It takes a lot of nerve to get up in front of people in a skin-baring costume only to be slammed flat on your back, but that is what wrestlers with CanAm Wrestling insist brings them joy.
“This is like family,” said Ehva Jones, who goes by the ring name E.V. “It feels wonderful 24/7.
“It may be painful and it may be rough, but it’s absolutely one of the best times I’ve ever had.”
Jones joined Calgary-based CanAm Wrestling just six months ago. It’s given her a safe place to do what she loves.
“I’m a proud transgender wrestler,” Jones said. “I’ve gone through a lot of discrimination in my life and a lot of people criticized me, but people at CanAm Wrestling have been absolutely open-minded. They’ve been the best allies.”
At four-foot-eight, Bruce Rutter is a fierce competitor in the ring. The Calgary man has been wrestling for 17 years.
“I get in that ring with guys that are six-feet (tall), or my height, or 300 pounds,” Rutter said. “You put your mind to it.
“Don’t let anybody tell you you can’t do it.”
Both Rutter and Jones have been targets of bullying throughout their lives and both have found strength and confidence through wrestling.
“The way wrestling has helped me in my life dealing with bullying and teasing is showing people that I was small and I went for my dream — that I always wanted when I was a kid — of being a professional wrestler, and look where I’m at now,” Rutter said.
“I didn’t let teasing and bullying stop me from what I wanted to do.”
CanAm Wrestling recently partnered with Bikers are Buddies Canada, a bullying prevention group. The groups are working together to bring an anti-bullying message and program to schools and communities.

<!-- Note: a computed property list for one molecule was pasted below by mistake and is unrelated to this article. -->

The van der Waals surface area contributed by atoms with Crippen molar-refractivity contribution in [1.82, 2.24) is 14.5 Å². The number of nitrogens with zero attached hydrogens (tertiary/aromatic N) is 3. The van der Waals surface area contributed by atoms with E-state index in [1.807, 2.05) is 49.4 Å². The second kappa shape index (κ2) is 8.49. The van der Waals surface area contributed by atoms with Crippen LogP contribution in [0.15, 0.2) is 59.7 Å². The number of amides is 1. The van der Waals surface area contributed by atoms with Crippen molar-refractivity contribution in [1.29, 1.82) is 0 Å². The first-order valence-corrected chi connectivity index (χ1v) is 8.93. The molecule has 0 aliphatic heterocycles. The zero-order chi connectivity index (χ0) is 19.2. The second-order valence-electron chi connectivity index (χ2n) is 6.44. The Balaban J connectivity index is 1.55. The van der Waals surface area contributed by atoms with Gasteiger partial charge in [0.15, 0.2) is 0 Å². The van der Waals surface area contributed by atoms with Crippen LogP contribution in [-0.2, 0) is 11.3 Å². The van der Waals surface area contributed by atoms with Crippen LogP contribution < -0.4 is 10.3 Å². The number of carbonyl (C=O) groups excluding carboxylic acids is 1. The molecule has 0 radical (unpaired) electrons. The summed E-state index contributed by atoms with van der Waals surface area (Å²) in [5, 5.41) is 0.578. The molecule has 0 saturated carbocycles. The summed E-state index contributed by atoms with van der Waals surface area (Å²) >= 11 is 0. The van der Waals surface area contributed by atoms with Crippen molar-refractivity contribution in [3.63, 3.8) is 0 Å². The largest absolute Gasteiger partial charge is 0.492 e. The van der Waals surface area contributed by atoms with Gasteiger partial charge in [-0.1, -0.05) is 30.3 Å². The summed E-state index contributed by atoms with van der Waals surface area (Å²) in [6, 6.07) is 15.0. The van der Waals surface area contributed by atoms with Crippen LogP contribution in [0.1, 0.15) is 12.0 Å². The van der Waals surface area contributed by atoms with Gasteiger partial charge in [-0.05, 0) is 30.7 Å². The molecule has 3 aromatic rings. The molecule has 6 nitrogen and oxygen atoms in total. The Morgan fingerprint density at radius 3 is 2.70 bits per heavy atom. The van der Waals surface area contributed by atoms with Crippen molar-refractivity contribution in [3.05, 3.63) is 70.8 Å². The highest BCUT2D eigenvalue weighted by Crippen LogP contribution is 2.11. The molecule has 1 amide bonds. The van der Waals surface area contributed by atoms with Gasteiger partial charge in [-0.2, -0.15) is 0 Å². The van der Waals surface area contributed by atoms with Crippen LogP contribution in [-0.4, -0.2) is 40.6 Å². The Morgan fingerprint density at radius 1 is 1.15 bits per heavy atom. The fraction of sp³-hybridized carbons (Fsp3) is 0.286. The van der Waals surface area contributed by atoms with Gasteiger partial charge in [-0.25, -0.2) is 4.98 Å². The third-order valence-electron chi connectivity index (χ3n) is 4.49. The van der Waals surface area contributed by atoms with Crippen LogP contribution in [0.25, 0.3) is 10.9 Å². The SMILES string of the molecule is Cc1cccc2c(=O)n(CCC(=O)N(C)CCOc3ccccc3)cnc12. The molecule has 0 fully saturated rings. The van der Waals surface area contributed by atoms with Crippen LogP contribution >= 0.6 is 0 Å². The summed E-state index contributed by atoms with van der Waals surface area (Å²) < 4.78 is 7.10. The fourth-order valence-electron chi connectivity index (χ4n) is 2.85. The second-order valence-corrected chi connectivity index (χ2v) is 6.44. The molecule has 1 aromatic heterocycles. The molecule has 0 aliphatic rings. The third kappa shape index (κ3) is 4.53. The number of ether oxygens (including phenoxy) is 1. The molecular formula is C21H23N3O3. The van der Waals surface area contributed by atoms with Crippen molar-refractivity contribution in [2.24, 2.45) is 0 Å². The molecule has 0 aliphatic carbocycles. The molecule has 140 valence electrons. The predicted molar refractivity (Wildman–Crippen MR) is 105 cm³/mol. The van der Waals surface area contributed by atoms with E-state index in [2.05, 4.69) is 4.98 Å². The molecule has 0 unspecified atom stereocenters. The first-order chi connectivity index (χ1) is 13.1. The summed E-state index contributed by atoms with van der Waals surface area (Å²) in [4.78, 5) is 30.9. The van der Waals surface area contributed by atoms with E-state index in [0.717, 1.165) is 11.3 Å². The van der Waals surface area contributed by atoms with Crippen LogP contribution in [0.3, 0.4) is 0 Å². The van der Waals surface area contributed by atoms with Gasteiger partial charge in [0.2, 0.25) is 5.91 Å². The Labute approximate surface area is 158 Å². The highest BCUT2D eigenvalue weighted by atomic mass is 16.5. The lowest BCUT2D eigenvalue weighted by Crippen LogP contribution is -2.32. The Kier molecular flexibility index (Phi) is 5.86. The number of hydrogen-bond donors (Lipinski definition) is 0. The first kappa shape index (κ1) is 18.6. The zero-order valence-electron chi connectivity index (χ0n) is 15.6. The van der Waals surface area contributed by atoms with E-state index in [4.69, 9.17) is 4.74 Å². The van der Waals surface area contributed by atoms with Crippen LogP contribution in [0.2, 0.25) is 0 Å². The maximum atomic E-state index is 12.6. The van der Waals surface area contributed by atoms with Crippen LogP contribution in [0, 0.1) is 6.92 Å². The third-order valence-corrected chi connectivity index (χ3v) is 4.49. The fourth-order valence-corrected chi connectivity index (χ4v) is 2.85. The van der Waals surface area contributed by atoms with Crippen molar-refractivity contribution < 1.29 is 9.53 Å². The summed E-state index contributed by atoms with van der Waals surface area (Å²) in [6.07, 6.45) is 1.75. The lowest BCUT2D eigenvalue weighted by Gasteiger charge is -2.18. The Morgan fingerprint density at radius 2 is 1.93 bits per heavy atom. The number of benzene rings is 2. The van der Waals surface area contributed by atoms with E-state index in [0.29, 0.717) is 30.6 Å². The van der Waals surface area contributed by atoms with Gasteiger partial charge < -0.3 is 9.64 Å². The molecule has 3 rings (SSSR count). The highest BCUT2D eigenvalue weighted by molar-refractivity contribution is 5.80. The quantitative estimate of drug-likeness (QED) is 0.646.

A wrestling scholarship has been established for the Alberta Wrestling Academy named after Calgary professional wrestler Steve Gillespie, who passed away two years ago.
“He was my mentor and my trainer,” said Otto Gentile, the CEO of the Alberta Wrestling Academy.
“It’s important for me because I have two daughters, and I just don’t like seeing bullying at all,” Gentile said. “There’s no need for it.
“We need to build a loving community.”
On Saturday night at a wrestling event in Strathmore, Alta., a boy with a love for wrestling who has experienced bullying was presented with the scholarship. Gentile said it’s all about letting young people know they are not alone and that there are adults looking out for them and offering them support.
“Being transgender is breaking down barriers and allowing other people to see that it’s more than just male and female wrestlers — there’s everybody. There’s a spectrum of us,” Jones said.
“I am trying my best to be a role model for the trans community. I would love to see more people at the shows.”
At Saturday’s event, Rutter won the Alberta Wrestling Academy/Bikers are Buddies event and will now be an ambassador for the organizations’ anti-bullying efforts.